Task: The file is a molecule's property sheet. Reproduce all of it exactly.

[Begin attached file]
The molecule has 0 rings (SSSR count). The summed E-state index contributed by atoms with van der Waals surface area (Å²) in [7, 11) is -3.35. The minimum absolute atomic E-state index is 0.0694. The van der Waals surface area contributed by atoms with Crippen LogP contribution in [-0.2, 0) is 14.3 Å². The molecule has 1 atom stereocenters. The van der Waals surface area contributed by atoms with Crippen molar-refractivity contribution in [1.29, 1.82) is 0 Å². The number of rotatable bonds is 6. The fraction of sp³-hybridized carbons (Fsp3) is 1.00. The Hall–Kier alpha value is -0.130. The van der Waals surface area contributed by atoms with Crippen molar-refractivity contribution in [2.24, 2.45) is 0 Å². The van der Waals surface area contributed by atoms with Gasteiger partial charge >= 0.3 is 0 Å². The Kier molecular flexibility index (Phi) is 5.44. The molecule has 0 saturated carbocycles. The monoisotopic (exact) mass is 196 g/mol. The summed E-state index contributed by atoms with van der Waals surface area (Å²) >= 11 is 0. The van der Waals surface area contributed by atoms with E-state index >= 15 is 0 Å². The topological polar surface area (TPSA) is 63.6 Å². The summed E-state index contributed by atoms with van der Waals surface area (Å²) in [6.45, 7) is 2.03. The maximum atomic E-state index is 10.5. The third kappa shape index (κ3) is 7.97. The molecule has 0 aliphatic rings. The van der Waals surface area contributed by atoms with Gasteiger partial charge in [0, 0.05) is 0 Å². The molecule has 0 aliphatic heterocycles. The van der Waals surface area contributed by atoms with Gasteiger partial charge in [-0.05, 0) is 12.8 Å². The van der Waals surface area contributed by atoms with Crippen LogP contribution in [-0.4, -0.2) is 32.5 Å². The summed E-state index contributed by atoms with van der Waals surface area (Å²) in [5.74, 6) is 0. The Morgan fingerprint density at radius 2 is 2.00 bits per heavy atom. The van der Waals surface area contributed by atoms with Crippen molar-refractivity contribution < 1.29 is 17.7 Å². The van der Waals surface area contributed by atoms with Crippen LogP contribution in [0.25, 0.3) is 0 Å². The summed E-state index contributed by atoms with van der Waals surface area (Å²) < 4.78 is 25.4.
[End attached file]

The molecule has 0 rings (SSSR count). The summed E-state index contributed by atoms with van der Waals surface area (Å²) in [7, 11) is -3.35. The minimum absolute atomic E-state index is 0.0694. The van der Waals surface area contributed by atoms with Crippen LogP contribution in [-0.2, 0) is 14.3 Å². The molecule has 1 atom stereocenters. The van der Waals surface area contributed by atoms with Crippen molar-refractivity contribution in [1.29, 1.82) is 0 Å². The number of rotatable bonds is 6. The fraction of sp³-hybridized carbons (Fsp3) is 1.00. The Hall–Kier alpha value is -0.130. The van der Waals surface area contributed by atoms with Crippen molar-refractivity contribution in [2.24, 2.45) is 0 Å². The van der Waals surface area contributed by atoms with Gasteiger partial charge >= 0.3 is 0 Å². The Kier molecular flexibility index (Phi) is 5.44. The molecule has 0 saturated carbocycles. The monoisotopic (exact) mass is 196 g/mol. The summed E-state index contributed by atoms with van der Waals surface area (Å²) >= 11 is 0. The van der Waals surface area contributed by atoms with E-state index >= 15 is 0 Å². The topological polar surface area (TPSA) is 63.6 Å². The summed E-state index contributed by atoms with van der Waals surface area (Å²) in [6.45, 7) is 2.03. The maximum atomic E-state index is 10.5. The third kappa shape index (κ3) is 7.97. The molecule has 0 aliphatic rings. The van der Waals surface area contributed by atoms with Gasteiger partial charge in [0, 0.05) is 0 Å². The molecule has 0 aliphatic heterocycles. The van der Waals surface area contributed by atoms with Gasteiger partial charge in [-0.05, 0) is 12.8 Å². The van der Waals surface area contributed by atoms with Crippen LogP contribution in [-0.4, -0.2) is 32.5 Å². The summed E-state index contributed by atoms with van der Waals surface area (Å²) in [5.74, 6) is 0. The Morgan fingerprint density at radius 2 is 2.00 bits per heavy atom. The van der Waals surface area contributed by atoms with Crippen molar-refractivity contribution < 1.29 is 17.7 Å². The van der Waals surface area contributed by atoms with Crippen LogP contribution in [0.25, 0.3) is 0 Å². The summed E-state index contributed by atoms with van der Waals surface area (Å²) < 4.78 is 25.4.